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The Winery Dogs - Hot Streak (Album Review)

Wednesday, 14 October 2015 Written by Simon Ramsay

Photo: Jamel Toppin

If releasing two albums of exhilarating hard rock qualifies as a hot streak, then the Winery Dogs are now a rolling ball of fire and flame. It's a confident title but the trio do it justice on their second album, spreading their colourful wings without sacrificing the cocktail of virtuoso chops and hooks that ignited their widely-lauded debut. For young rock bands looking to reinvigorate an old form - this is how you do it.

What you get from Mike Portnoy, Billy Sheehan and Richie Kotzen is, first and foremost, great melodic songs built on a bedrock of power-packed, endlessly inventive grooves. That they're fleshed out by mind-bending bursts of instrumental flair, touches of jazz, funk and a shedload of soul adds fresh dynamism to effectively mask familiar structural conventions. The result is an adrenalin shot into the heart of an ageing genre.

Oblivion picks up where the debut left off, with tasty harmonies, rhythmic muscle and a whirlwind of musical interplay and old-school shredding. Captain Love, meanwhile, is like AC/DC on the prowl, boasting a testosterone-soaked riff and swaggering hook.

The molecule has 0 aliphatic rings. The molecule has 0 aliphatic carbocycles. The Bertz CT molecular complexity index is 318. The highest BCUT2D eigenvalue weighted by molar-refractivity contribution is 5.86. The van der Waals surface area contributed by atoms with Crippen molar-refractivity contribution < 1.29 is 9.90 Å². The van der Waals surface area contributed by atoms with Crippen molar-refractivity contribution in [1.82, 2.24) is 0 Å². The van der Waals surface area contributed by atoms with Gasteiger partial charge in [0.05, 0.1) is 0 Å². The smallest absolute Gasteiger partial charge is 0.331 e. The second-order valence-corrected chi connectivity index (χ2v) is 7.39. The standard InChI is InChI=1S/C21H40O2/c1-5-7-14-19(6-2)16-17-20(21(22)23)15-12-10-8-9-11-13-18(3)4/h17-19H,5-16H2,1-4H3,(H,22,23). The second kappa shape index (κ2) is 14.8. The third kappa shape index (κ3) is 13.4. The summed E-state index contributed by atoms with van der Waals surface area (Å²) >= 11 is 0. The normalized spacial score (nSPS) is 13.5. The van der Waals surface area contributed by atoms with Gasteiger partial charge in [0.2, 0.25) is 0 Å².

The virtuosity is balanced by tasteful discretion and never overwhelms thanks to Kotzen's empathetic vocals and some top drawer songwriting.

From raising goosebumps with his croon on Philly soul swooner Think It Over and flamenco-flavoured weepy Fire to switching between a haunted whisper and sky scraping wail on the imperious Ghost Town, his soulful delivery grounds the music, imbuing it with an emotional sincerity that makes every instrumental flourish feel organic.

Kotzen's hook-writing smarts also add an accessible edge, with How Long building from a rumble-in-the-jungle rhythmic pummelling to a knock out chorus. Devil You Know – replete with Van Halen riffing – is liable to stick in your head until the end of days and War Machine is a thunderous mixture of belligerence and pathos as it pummels and pleads from one breathless beat to the next.

Unsurprisingly for a posse of musicians with so many ideas, they've stretched themselves further this time out. Spiral begins with a tripped-out arpeggiated bass lick and peaks with a strutting staccato chorus, while The Lamb and Empire are multi-faceted epics.  

Patience is required with 'Hot Streak', though, as it's neither as immediate nor flawless as their debut. The title track's funked up R&B fails to cohere into a satisfying whole, The Bridge has a whiff of filler and many of the songs take time to work their magic. But these tunes are mostly built to last and will creep under your skin with a little perseverance.

The nights are growing darker and the temperature is starting to plunge, which means winter and the inevitable end of year music lists are almost upon us. With 'Hot Streak', the Winery Dogs haven't just thrown their hat in the ring in for the best rock album of 2015, they've set up camp and dared their rivals to set foot on their territory.

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